Chapter 3. Numbers, Dates, and Times

Performing mathematical calculations with integers and floating-point numbers is easy in Python. However, if you need to perform calculations with fractions, arrays, or dates and times, a bit more work is required. The focus of this chapter is on such topics.

3.1. Rounding Numerical Values


You want to round a floating-point number to a fixed number of decimal places.


For simple rounding, use the built-in round(value, ndigits) function. For example:

>>> round(1.23, 1)
>>> round(1.27, 1)
>>> round(-1.27, 1)
>>> round(1.25361,3)

When a value is exactly halfway between two choices, the behavior of round is to round to the nearest even digit. That is, values such as 1.5 or 2.5 both get rounded to 2.

The number of digits given to round() can be negative, in which case rounding takes place for tens, hundreds, thousands, and so on. For example:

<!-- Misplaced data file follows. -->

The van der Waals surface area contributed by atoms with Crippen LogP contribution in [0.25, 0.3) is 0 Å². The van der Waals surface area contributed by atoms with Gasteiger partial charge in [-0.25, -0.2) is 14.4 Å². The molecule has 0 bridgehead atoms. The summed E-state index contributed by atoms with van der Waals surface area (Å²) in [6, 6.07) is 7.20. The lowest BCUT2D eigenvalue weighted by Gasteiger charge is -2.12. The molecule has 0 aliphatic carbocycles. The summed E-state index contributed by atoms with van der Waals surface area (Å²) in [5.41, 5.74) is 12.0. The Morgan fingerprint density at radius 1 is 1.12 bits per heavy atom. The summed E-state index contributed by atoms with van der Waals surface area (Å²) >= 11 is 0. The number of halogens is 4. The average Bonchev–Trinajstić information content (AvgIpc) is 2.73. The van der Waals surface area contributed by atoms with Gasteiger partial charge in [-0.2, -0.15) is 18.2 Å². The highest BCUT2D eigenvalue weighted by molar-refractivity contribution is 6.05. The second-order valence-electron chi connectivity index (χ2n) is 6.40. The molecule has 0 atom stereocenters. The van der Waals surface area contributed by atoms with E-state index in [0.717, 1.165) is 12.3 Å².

>>> a = 1627731
>>> round(a, -1)
>>> round(a, -2)
>>> round(a, -3)


Don’t confuse rounding with formatting a value for output. If your goal is simply to output a numerical value with a certain number of decimal places, you don’t typically need to use round(). Instead, just specify the desired precision when formatting. For example:

>>> x = 1.23456
>>> format(x, '0.2f')
>>> format(x, '0.3f')
>>> 'value is {:0.3f}'.format(x)
'value is 1.235'

Also, resist the urge to round floating-point numbers to “fix” perceived accuracy problems. ...

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